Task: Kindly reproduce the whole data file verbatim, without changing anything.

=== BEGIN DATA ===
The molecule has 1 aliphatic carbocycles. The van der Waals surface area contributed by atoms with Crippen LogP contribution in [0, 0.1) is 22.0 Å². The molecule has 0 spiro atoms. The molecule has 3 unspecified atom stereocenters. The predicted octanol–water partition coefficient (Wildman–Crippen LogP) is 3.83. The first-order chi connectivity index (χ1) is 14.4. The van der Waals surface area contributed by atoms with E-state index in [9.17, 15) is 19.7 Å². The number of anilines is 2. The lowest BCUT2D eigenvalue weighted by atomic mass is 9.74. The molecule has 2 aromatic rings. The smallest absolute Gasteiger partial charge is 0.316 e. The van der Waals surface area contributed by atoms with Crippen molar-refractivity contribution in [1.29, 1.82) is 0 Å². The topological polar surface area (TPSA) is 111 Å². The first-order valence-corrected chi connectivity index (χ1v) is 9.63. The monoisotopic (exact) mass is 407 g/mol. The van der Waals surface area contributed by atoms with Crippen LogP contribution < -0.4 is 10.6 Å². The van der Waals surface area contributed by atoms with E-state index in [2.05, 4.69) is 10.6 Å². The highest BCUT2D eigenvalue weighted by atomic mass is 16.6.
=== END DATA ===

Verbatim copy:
The molecule has 1 aliphatic carbocycles. The van der Waals surface area contributed by atoms with Crippen LogP contribution in [0, 0.1) is 22.0 Å². The molecule has 0 spiro atoms. The molecule has 3 unspecified atom stereocenters. The predicted octanol–water partition coefficient (Wildman–Crippen LogP) is 3.83. The first-order chi connectivity index (χ1) is 14.4. The van der Waals surface area contributed by atoms with E-state index in [9.17, 15) is 19.7 Å². The number of anilines is 2. The lowest BCUT2D eigenvalue weighted by atomic mass is 9.74. The molecule has 2 aromatic rings. The smallest absolute Gasteiger partial charge is 0.316 e. The van der Waals surface area contributed by atoms with Crippen molar-refractivity contribution in [1.29, 1.82) is 0 Å². The topological polar surface area (TPSA) is 111 Å². The first-order valence-corrected chi connectivity index (χ1v) is 9.63. The monoisotopic (exact) mass is 407 g/mol. The van der Waals surface area contributed by atoms with Crippen LogP contribution < -0.4 is 10.6 Å². The van der Waals surface area contributed by atoms with E-state index in [2.05, 4.69) is 10.6 Å². The highest BCUT2D eigenvalue weighted by atomic mass is 16.6.